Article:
Canadian Manufacturing

Alberta extends current climate change regulations to June 2015

Regulations, including $15 per tonne levy on carbon for large emitters, had been set to expire at end of year



EDMONTON—Alberta has extended its climate change regulations, including the carbon levy on large emitters, for another six months.

The regulations had been set to expire at the end of the year but will now be kept in force through June 2015.

Premier Jim Prentice had promised the changes by the end of the year, but said that more time is needed to analyze options on a revised climate change framework.

Alberta currently has a $15 per tonne levy on carbon for large emitters.

The province is under pressure to take stronger measures to reduce greenhouse gas (GHG) emissions as it seeks to expand its petroleum industry.

Prentice has said he won’t allow any changes to climate change regulations that would harm Alberta’s economy.

NDP environment critic Brian Mason said the Tories have again delayed “much-needed” changes to the regulations.

“The PCs’ neglect of this crucial issue endangers our industry, as well as our natural environment,” Mason said in a statement. “Alberta needs to take meaningful action to address our international reputation.”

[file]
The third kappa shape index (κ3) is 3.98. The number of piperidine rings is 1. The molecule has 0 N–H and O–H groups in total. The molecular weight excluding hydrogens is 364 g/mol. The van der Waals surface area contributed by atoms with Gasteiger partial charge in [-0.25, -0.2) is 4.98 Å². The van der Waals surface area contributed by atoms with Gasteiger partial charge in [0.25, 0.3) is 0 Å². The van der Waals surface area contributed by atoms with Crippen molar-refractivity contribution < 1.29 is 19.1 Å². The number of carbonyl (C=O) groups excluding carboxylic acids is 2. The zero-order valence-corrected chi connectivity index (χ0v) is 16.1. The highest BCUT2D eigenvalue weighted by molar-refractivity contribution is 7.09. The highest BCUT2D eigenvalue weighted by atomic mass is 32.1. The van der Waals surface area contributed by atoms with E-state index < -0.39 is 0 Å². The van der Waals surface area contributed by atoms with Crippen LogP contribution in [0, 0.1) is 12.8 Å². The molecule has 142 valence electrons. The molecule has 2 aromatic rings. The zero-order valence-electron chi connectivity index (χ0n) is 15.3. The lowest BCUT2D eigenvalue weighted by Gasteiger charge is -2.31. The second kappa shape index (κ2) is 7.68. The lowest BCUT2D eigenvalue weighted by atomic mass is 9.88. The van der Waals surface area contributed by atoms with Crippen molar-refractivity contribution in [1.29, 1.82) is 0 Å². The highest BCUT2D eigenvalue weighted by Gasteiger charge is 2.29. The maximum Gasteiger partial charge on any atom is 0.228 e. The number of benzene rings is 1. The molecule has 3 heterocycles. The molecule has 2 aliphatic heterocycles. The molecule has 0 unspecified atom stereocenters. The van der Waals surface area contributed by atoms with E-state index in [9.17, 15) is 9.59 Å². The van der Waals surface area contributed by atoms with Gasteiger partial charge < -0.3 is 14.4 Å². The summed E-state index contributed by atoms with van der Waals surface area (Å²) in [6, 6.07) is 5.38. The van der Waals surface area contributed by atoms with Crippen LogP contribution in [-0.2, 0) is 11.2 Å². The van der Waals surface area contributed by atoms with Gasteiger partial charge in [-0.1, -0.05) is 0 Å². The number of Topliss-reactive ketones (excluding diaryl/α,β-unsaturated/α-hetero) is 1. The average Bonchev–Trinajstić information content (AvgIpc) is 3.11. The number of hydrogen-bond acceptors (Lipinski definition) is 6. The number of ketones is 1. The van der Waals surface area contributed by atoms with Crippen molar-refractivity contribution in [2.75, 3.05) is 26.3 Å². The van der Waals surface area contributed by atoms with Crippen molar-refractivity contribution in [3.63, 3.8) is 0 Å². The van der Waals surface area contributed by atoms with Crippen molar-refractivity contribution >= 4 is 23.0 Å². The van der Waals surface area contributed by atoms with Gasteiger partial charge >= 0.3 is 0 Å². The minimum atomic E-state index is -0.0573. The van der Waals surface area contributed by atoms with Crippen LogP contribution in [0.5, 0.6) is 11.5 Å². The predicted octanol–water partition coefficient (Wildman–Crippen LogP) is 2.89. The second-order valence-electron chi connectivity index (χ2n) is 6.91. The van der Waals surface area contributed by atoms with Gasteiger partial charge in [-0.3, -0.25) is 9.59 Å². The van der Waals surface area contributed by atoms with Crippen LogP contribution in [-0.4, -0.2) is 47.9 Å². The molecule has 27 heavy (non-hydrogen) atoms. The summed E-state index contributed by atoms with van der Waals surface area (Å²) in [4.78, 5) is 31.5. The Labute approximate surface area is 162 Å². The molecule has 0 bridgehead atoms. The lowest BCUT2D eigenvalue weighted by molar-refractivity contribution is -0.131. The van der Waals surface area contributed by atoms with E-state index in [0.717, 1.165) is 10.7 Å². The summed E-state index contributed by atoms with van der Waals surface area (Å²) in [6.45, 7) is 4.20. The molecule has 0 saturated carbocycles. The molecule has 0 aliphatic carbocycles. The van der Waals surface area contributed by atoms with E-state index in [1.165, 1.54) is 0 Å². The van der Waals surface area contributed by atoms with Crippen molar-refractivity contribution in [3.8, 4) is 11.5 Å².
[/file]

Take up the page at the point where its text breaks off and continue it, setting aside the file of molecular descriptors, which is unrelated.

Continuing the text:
The managing director of the Pembina Institute, an environmental think-tank, said it’s good to have a clear timeline for improving the regulations and “a premier who is talking about getting it right rather than rushing changes through just to meet the year-end deadline.”

Chris Severson-Baker said Alberta’s current climate regulation is flawed.

“It has not been effective in reducing carbon pollution,” he said in a release. “The province is not on track to meet its self-imposed targets, let alone its fair share of Canada’s national target.”

He said the regulation has been in effect since 2007 yet Alberta currently emits more carbon pollution than Ontario and Quebec, which together have more than 60 per cent of Canada’s population.

The Pembina Institute wants Alberta to phase out coal-fired power ahead of schedule; invest in energy efficiency; increase the amount of renewable energy generated in the province; and raise the carbon price while applying it to a larger percentage of emissions.

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